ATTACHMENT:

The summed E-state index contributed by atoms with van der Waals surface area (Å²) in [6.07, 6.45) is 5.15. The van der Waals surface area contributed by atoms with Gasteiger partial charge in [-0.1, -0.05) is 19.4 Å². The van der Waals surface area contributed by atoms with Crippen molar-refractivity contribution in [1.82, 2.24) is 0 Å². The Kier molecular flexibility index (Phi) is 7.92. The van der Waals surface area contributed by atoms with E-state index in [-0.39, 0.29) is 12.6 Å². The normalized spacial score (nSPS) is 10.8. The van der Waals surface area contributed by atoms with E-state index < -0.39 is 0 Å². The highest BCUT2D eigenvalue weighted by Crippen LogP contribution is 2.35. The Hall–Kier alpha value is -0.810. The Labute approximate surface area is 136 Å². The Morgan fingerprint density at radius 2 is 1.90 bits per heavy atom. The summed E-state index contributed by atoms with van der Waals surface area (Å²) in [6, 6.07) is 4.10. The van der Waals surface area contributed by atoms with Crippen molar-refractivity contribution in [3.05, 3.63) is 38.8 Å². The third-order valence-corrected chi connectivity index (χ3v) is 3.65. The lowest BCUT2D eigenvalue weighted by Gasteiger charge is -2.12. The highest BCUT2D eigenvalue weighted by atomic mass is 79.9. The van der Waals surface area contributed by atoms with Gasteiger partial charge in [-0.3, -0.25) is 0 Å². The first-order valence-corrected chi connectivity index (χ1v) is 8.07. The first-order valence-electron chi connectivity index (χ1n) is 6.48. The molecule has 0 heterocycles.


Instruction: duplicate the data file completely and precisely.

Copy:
The summed E-state index contributed by atoms with van der Waals surface area (Å²) in [6.07, 6.45) is 5.15. The van der Waals surface area contributed by atoms with Gasteiger partial charge in [-0.1, -0.05) is 19.4 Å². The van der Waals surface area contributed by atoms with Crippen molar-refractivity contribution in [1.82, 2.24) is 0 Å². The Kier molecular flexibility index (Phi) is 7.92. The van der Waals surface area contributed by atoms with E-state index in [-0.39, 0.29) is 12.6 Å². The normalized spacial score (nSPS) is 10.8. The van der Waals surface area contributed by atoms with E-state index < -0.39 is 0 Å². The highest BCUT2D eigenvalue weighted by Crippen LogP contribution is 2.35. The Hall–Kier alpha value is -0.810. The Labute approximate surface area is 136 Å². The Morgan fingerprint density at radius 2 is 1.90 bits per heavy atom. The summed E-state index contributed by atoms with van der Waals surface area (Å²) in [6, 6.07) is 4.10. The van der Waals surface area contributed by atoms with Crippen molar-refractivity contribution in [3.05, 3.63) is 38.8 Å². The third-order valence-corrected chi connectivity index (χ3v) is 3.65. The lowest BCUT2D eigenvalue weighted by Gasteiger charge is -2.12. The highest BCUT2D eigenvalue weighted by atomic mass is 79.9. The van der Waals surface area contributed by atoms with Gasteiger partial charge in [-0.3, -0.25) is 0 Å². The first-order valence-corrected chi connectivity index (χ1v) is 8.07. The first-order valence-electron chi connectivity index (χ1n) is 6.48. The molecule has 0 heterocycles.